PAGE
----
Two weeks ago I attended a user experience conference in Seattle called Convey UX. I was able to attend a few workshops and hear several talks led by UX practitioners from around the globe.
There were three key insights I took away from Convey UX:
I have recognized the first idea over the past two and a half years while working at a UX firm assisting and observing researchers and designers. There are so many methods and techniques used in UX research and design, many of which were discussed at the conference, but they all should point to the second idea Mr. Nielsen states: it’s not about technology, it’s about humans.
The understanding that it’s all about humans has been a constant thought as I’ve been working, learning, training, and just living my life. It makes so much sense that we must first determine the human’s needs and then design the technology (or product) around those needs. Have the technology solve the need, don’t make the human conform to the technology.
One aspect of UX that has been growing in importance recently is analytics. I’ve only just scratched the surface of Google Analytics on this site so when I saw a workshop called “Web Analytics for User Experience” I jumped at the chance learn more. Michael Beasley presented the workshop and led us through the basics of what a powerful tool like Google Analytics can do. Beasley explained how analytics can help us understand why people come to a site, what people do while on that site, and how it can measure the effects of design change. To be clear, Beasley wasn’t advocating that UX researchers and designers live and die by the quantitative data that analytics provides. He readily admitted that analytics can’t answer the question of “why” a user does something but the quantitative data from analytics can give us clues as to why and provide us with more evidence to help guide our design decisions.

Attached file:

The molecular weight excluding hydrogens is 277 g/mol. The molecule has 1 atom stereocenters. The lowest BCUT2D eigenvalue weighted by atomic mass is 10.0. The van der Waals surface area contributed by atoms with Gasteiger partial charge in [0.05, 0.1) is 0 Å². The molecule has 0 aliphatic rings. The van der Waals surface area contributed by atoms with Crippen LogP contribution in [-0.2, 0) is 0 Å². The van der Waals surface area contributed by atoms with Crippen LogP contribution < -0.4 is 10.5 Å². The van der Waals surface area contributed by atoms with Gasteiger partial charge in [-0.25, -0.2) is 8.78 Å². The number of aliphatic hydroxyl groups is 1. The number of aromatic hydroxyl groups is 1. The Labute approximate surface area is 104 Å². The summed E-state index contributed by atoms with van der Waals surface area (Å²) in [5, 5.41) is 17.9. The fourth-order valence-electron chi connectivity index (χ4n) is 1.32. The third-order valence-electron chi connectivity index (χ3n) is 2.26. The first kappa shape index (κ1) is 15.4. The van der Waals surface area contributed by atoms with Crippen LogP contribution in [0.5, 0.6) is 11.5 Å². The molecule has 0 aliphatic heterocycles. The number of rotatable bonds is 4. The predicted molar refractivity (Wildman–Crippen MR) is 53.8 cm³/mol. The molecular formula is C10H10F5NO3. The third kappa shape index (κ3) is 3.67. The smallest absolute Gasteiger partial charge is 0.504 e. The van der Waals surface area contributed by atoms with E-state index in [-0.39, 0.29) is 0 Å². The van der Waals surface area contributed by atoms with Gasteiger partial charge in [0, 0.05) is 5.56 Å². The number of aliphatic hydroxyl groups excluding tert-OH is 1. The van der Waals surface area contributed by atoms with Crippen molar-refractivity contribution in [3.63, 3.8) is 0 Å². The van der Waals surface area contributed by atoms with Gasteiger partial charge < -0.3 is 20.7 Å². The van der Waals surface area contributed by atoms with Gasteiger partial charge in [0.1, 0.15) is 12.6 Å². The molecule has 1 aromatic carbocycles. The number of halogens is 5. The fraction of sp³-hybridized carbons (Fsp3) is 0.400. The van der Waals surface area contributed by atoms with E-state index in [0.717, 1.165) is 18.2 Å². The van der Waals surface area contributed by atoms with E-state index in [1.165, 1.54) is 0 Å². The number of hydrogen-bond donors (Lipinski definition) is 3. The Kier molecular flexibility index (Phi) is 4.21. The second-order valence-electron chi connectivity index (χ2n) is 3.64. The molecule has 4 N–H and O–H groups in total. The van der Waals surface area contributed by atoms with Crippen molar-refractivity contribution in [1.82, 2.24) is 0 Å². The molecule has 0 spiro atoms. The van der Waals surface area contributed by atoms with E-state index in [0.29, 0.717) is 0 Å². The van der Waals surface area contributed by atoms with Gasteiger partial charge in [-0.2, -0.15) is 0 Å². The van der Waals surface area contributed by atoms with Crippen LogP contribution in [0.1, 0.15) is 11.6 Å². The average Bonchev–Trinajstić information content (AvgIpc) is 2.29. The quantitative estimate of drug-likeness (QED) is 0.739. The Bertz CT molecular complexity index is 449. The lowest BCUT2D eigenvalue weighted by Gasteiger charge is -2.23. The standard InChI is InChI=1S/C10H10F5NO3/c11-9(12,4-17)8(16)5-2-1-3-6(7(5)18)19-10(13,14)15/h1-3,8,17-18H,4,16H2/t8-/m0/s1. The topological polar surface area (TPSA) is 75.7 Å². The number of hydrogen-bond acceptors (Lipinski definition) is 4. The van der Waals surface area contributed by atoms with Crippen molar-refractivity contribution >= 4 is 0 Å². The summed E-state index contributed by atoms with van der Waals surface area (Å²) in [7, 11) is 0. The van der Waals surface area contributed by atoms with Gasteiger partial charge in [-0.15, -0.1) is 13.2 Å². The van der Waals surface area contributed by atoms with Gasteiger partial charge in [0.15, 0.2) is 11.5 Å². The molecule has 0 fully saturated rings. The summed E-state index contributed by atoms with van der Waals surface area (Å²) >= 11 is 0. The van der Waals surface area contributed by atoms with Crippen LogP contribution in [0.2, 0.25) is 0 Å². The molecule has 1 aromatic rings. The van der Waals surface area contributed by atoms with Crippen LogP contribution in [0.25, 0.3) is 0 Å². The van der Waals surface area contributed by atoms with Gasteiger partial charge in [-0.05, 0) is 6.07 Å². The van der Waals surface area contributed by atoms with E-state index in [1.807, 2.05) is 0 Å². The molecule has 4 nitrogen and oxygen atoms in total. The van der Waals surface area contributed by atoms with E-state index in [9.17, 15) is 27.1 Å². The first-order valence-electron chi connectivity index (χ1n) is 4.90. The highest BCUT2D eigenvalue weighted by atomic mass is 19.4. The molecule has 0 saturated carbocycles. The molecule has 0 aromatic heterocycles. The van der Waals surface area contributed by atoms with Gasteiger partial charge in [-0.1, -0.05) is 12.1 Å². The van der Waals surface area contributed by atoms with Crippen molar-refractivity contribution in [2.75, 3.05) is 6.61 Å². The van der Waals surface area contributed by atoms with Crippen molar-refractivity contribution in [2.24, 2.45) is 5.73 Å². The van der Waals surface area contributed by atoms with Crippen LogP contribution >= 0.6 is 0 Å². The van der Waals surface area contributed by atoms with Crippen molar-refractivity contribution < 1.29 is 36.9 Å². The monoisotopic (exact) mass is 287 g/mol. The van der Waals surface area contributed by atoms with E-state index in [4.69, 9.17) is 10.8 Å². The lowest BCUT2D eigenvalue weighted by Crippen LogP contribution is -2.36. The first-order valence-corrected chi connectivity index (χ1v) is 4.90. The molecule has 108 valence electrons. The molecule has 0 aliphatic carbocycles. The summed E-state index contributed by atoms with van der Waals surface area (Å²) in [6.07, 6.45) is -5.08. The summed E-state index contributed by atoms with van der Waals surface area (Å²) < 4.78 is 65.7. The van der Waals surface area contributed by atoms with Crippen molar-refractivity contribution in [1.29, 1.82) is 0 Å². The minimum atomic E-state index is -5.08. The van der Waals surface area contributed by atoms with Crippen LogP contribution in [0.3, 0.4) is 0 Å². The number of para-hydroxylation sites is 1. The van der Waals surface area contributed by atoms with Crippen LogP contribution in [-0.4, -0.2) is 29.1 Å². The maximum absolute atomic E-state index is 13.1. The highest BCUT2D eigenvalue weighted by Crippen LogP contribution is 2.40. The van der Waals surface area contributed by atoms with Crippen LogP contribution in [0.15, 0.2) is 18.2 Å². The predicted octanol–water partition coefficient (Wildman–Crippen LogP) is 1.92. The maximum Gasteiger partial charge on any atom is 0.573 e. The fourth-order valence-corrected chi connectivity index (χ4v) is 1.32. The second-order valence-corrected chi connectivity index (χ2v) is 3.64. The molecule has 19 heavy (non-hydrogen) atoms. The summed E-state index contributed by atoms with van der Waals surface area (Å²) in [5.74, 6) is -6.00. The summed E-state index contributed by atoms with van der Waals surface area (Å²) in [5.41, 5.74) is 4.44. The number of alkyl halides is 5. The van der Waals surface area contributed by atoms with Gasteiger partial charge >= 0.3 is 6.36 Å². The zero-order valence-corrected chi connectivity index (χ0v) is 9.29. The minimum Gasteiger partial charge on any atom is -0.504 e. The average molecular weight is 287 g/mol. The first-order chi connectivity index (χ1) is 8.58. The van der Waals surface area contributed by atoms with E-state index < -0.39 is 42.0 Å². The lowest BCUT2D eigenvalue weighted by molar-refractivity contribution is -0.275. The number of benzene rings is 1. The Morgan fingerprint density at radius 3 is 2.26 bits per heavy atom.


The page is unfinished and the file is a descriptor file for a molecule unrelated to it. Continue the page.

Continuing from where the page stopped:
Based on what I learned from Beasley’s workshop, I’ve looked at the quantitative data on this site and I can already see clues as to where my site could use some tweaking. For instance, in the last month I have a bounce rate of almost 96%. A bounce is when a user enters a site on a specific page and then leaves the site without going to another page or interacting with anything else on the site. Bounce rate is just the percentage of pageviews that are bounces. Seeing this high number (96%) and understanding what it was calculating has given me some clues as to how I can change my site to reduce my bounce rate. Because the home page of this site is my blog and because each blog post is shown in its entirety a visitor can essentially view all the content on this site except the few other pages I have (A UX Pursuit, About, and Great UX). If I want people to view more pages on this site then I should have each blog post show a preview of the content and then make them click a “read more” link to see the entire post. This would also give me a better sense of the posts visitors are reading most.
Another workshop that caught my eye was Nathan Shedroff’s “Redefining the Value of Experience.” One goal of the workshop, namely learning “a new definition of value that expands the discussion and value for UX” aligned with some thoughts I’ve had around the importance of customer research to deliver great customer experiences. Additionally, I thought this would provide a good balance to the web analytics workshop I attended.